Facebook accused of silencing critical Vietnamese bloggers; Facebook is being used to silence bloggers critical of Vietnam’s government, according to Reporters Without Borders. The campaigners said there were 26 imprisoned media workers in the Southeast Asian nation. The media campaigners Reporters Without Borders (RSF) said Vietnamese bloggers living in exile were being censored because of the misuse of a safety feature on Facebook. RSF said the social network deleted posts and blocked accounts because of alleged violations of community standards. “Our research shows that the Vietnamese government is apparently abusing digital space to suppress critical voices abroad as well,” said RSF managing director Christian Mihr. “Those responsible must stop these attacks and respect the freedom of the press. Bui Thanh Hieu, a Vietnamese blogger granted political asylum in Germany, was one of those concerned, according to RSF. He writes about social ills in his home country and his Facebook-distributed writings are hugely popular in Vietnam, but he has been repeatedly banned since January. Hieu was banned from Facebook in October as a “repeat offender” after images from his account were copied and uploaded to other accounts. Those account holders then accused Hieu of copyright infringements.
Sri Lanka’s Rajapaksa resigns as PM; Sri Lanka’s former president Mahinda Rajapaksa has announced that he is resigning as prime minister, in an effort to end the political turmoil that has gripped the country for nearly 2 months. In October, President Maithripala Sirisena dismissed pro-India Prime Minister Ranil Wickremesinghe suddenly and replaced him with Rajapaksa, a former president who is close to China. Wickremesinghe claimed that his dismissal was unconstitutional and refused to step down. The situation has left the country without a functioning government, as the prime minister’s post is effectively vacant. On Saturday, Rajapaksa said in a statement that he will resign as prime minister and clear the way for the president to form a new government. The president has not yet issued an official statement. But local media outlets have reported that he is likely to reappoint Wickremesinghe as prime minster. However, the president and Wickremesinghe are said to have very different views on politics and economic policy. It is unclear if the nearly 2-month impasse will come to an end anytime soon.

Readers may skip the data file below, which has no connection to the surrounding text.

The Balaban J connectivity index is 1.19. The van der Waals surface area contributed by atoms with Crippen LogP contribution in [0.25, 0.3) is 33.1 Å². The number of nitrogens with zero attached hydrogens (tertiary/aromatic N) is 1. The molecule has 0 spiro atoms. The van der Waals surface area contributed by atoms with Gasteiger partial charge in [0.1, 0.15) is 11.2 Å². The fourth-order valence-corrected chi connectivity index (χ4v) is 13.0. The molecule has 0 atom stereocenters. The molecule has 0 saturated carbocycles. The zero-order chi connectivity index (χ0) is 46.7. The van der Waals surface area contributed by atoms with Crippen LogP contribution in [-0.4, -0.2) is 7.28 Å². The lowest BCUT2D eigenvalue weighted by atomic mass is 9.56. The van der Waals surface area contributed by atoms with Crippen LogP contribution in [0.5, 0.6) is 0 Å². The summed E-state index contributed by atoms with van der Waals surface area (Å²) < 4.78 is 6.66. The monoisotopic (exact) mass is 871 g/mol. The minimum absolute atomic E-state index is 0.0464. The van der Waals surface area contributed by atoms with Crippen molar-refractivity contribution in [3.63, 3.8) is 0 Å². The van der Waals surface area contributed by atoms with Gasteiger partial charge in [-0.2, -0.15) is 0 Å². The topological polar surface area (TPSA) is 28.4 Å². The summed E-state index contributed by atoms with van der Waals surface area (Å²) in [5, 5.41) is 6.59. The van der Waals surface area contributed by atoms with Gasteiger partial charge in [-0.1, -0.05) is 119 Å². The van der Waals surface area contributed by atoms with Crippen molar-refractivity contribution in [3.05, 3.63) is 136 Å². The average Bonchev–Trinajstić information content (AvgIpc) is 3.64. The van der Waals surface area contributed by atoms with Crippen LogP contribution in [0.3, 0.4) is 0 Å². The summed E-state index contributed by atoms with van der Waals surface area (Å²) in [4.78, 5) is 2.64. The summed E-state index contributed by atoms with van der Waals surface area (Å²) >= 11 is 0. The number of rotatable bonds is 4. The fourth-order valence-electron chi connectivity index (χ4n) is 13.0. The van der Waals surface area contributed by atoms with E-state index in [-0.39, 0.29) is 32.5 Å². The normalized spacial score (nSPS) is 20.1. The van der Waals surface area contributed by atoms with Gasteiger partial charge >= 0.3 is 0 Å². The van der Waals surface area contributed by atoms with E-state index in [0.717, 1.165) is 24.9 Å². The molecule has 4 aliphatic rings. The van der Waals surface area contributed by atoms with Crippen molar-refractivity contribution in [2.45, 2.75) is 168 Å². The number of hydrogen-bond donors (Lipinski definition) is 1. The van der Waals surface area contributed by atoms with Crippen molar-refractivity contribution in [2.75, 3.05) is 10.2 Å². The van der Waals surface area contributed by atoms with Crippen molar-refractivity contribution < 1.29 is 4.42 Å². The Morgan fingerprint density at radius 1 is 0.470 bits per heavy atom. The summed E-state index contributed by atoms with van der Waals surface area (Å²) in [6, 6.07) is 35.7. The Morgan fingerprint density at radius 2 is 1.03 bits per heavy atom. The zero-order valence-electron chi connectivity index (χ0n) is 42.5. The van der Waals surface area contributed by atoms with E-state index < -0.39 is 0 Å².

Former detainee: harsh conditions in China; A Canadian man who was detained in China with his wife 4 years ago spoke about the harsh conditions he was forced to live under for 19 months. Kevin Garratt told Canada’s public broadcaster CBC in a radio interview on Thursday that he was put in a small room with 14 other people. He said the only time he was allowed to leave the room was when he met an official from the Canadian embassy for 30 minutes once a month. Garratt said everything had to be done in the room which had a shower booth covered with glass, and that detainees were constantly being monitored with surveillance cameras. The Canadian authorities had arrested a Chinese man on suspicion of stealing US military’s confidential information a month before Garratt was detained. Recently, two Canadian nationals were detained in China after Canadian authorities arrested Meng Wanzhou, the CFO of Chinese telecoms giant Huawei. Garratt says China’s recent arrests of Canadian nationals are similar to his detainment 4 years ago.